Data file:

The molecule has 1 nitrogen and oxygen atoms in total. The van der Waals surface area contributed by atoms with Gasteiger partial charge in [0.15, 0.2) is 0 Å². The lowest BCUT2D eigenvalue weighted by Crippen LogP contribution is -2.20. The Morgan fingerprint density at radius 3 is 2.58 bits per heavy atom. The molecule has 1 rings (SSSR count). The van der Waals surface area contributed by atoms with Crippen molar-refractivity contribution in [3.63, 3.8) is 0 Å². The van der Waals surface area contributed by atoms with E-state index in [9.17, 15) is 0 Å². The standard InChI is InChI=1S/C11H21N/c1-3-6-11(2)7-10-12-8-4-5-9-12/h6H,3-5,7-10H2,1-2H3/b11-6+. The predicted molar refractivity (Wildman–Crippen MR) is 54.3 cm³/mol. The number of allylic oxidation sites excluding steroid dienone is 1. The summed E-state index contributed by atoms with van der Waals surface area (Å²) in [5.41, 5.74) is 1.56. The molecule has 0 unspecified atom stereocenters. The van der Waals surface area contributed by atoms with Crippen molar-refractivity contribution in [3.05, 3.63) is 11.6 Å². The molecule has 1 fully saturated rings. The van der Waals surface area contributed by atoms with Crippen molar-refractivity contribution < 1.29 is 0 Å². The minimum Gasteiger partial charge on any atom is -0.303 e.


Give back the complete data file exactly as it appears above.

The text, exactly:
The molecule has 1 nitrogen and oxygen atoms in total. The van der Waals surface area contributed by atoms with Gasteiger partial charge in [0.15, 0.2) is 0 Å². The lowest BCUT2D eigenvalue weighted by Crippen LogP contribution is -2.20. The Morgan fingerprint density at radius 3 is 2.58 bits per heavy atom. The molecule has 1 rings (SSSR count). The van der Waals surface area contributed by atoms with Crippen molar-refractivity contribution in [3.63, 3.8) is 0 Å². The van der Waals surface area contributed by atoms with E-state index in [9.17, 15) is 0 Å². The standard InChI is InChI=1S/C11H21N/c1-3-6-11(2)7-10-12-8-4-5-9-12/h6H,3-5,7-10H2,1-2H3/b11-6+. The predicted molar refractivity (Wildman–Crippen MR) is 54.3 cm³/mol. The number of allylic oxidation sites excluding steroid dienone is 1. The summed E-state index contributed by atoms with van der Waals surface area (Å²) in [5.41, 5.74) is 1.56. The molecule has 0 unspecified atom stereocenters. The van der Waals surface area contributed by atoms with Crippen molar-refractivity contribution in [3.05, 3.63) is 11.6 Å². The molecule has 1 fully saturated rings. The van der Waals surface area contributed by atoms with Crippen molar-refractivity contribution < 1.29 is 0 Å². The minimum Gasteiger partial charge on any atom is -0.303 e.